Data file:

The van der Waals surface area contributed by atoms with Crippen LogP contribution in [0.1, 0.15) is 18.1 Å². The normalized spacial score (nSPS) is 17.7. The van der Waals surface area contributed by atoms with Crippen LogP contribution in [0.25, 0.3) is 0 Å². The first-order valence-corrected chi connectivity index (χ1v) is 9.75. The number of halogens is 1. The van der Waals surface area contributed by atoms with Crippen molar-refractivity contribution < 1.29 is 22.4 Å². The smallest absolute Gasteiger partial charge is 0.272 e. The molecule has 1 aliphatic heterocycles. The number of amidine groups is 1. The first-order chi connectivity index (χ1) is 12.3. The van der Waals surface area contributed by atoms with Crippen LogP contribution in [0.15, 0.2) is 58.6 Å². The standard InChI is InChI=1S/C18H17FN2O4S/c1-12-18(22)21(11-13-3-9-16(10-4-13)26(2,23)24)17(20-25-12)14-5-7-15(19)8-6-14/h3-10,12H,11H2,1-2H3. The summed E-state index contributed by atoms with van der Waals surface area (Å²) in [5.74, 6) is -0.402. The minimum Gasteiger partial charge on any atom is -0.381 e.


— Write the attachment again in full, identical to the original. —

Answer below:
The van der Waals surface area contributed by atoms with Crippen LogP contribution in [0.1, 0.15) is 18.1 Å². The normalized spacial score (nSPS) is 17.7. The van der Waals surface area contributed by atoms with Crippen LogP contribution in [0.25, 0.3) is 0 Å². The first-order valence-corrected chi connectivity index (χ1v) is 9.75. The number of halogens is 1. The van der Waals surface area contributed by atoms with Crippen molar-refractivity contribution < 1.29 is 22.4 Å². The smallest absolute Gasteiger partial charge is 0.272 e. The molecule has 1 aliphatic heterocycles. The number of amidine groups is 1. The first-order chi connectivity index (χ1) is 12.3. The van der Waals surface area contributed by atoms with Crippen LogP contribution in [0.15, 0.2) is 58.6 Å². The standard InChI is InChI=1S/C18H17FN2O4S/c1-12-18(22)21(11-13-3-9-16(10-4-13)26(2,23)24)17(20-25-12)14-5-7-15(19)8-6-14/h3-10,12H,11H2,1-2H3. The summed E-state index contributed by atoms with van der Waals surface area (Å²) in [5.74, 6) is -0.402. The minimum Gasteiger partial charge on any atom is -0.381 e.